- Saturday, 04 December 2010 07:00
Loving God, whose service calls forth
Courage in Your
We here gathered
sing the praise of
One who bravely
reached heav’n’s goal.
as only Savior,
with evil planned,
white-robed brilliance vested,
Near Your throne
she finds her stand.
Teach us, as You
taught St. Barb’ra,
How to love and
serve Your Name
That our hearts
may not be conquered
By our fears or
love of fame.
As she loved You
to her last breath,
Give us strength
to faithful be,
That our witness
may be fearless
And our lives
unfeigned and free.
Glory be to God,
Glory be to God,
Glory be to God,
Glory to the
From the virgin
choirs of heaven
And from tempted
and praise unceasing
Shall from all
our hearts e’er flow.
J. Michael Thompson, © copyright.
- Tuesday, 30 November 2010 09:32
Saint Andrew, pray for us.
Ask Saint Andrew to ask the Lord for the grace to carry the cross in humility, dignity and in the face of great opposition, opposition found within ourselves and from others. May he ask the Lord to bless the Bishop of Rome, the Patriarch of Constantinople, Scotland, Russia, the Archdiocese of Amalfi and for fish mongers, old maids and singers.
- Wednesday, 24 November 2010 06:28
O God, source and origin of all fatherhood, who kept the
Martyrs Saint Andrew Dung-Lac and his companions faithful to the Cross of your
Son, even to the shedding of their blood, grant, through their intercession
that, spreading your love among our brothers and sisters, we may be your
children both in name and in truth.
Saint Andrew and his 117 companions are known as the Martyrs of Vietnam, killed for their faith in Christ between 1745 and 1862, but these people are few in number compared with the vast number of people thought to have been persecuted. Saint Andrew was a secular priest who was killed in 1839. Among the companions there were 8 bishops, 50 priests, 59 lay faithful of Vietnamese, Spanish and French nationalities. Pope John Paul II canonized these saints in 1988.
- Tuesday, 23 November 2010 18:19
How blessed and wonderful, beloved, are the gifts of God. Life in immortality! Brightness in righteousness! Truth in full assurance! Faith in confidence! Temperance in holiness! And all this God has subjected to our understandings: What therefore will those things be which he has prepared for them that wait for him? Only the Creator and Father of spirits, the Most Holy, knows both the greatness and beauty of them. Let us therefore strive with all earnestness, that we may be found in the number of those that wait for him, and that we may receive the reward which he has promised. But how, beloved, shall we do this? We must fix our minds by faith towards God, and seek those things that are pleasing and acceptable to him. We must perform those things that are agreeable to his holy will and follow the way of truth, casting off from us all unrighteousness and iniquity, together with all covetousness, strife, evil manners, deceit, whispering, detractions, all hatred of God, pride and boasting, or vain-glory and ambition; For they that do these things are odious to God, and not only they that do them, but also all such as approve of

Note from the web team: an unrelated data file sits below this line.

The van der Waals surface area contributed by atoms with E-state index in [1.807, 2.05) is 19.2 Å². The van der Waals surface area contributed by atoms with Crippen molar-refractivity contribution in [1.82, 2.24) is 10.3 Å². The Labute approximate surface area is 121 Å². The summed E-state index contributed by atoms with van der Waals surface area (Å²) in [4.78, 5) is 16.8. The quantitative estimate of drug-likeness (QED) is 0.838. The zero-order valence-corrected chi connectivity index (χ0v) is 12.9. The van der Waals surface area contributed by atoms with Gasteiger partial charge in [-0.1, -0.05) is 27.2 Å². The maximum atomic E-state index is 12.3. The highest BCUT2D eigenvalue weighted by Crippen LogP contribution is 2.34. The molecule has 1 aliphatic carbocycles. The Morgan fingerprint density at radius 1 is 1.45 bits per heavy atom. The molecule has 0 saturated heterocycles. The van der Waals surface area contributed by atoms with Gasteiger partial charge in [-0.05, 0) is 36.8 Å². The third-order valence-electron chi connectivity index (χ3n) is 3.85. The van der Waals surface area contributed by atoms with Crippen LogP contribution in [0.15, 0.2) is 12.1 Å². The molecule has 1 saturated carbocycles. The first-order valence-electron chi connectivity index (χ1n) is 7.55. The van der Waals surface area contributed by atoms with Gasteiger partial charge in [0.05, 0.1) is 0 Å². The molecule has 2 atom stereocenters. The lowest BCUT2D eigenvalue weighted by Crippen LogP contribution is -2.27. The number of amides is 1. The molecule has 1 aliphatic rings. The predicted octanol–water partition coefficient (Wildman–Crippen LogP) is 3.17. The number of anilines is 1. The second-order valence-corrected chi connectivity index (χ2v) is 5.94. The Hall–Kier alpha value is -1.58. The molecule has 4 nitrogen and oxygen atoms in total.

those that do them. (St Clement I to the Corinthians 17)
- Monday, 22 November 2010 06:25
On this feast of an early woman martyr, Saint Cecelia, it is good to reflect on music and its impact on the heart. As she lay dying for three days, Cecelia sang of the Lord’s glory and extolled the singular devotion of one dedicated to the Lord as a virgin. Saint Cecelia is the patron saint of musicians. Benedict XVI writes about beauty and contemplative nature of music:
The encounter with the beautiful can become the wound
of the arrow that strikes the heart and in this way opens our eyes, so that
later, from this experience, we take the criteria for judgment and can
correctly evaluate the arguments. For me an unforgettable experience was the
Bach concert that Leonard Bernstein conducted in Munich after the sudden death
of Karl Richter. I was sitting next to the Lutheran Bishop Hanselmann. When the
last note of one of the great Thomas-Kantor-Cantatas triumphantly faded away,
we looked at each other spontaneously and right then we said: “Anyone who
has heard this, knows that the faith is true.” The music had such an
extraordinary force of reality that we realized, no longer by deduction, but by
the impact on our hearts, that it could not have originated from nothingness,
but could only have come to be through the power of the Truth that became real in
the composer’s inspiration. (Message to Communion and Liberation, August 2002,
Rimini, Italy; text available May 2, 2005, Zenit.org)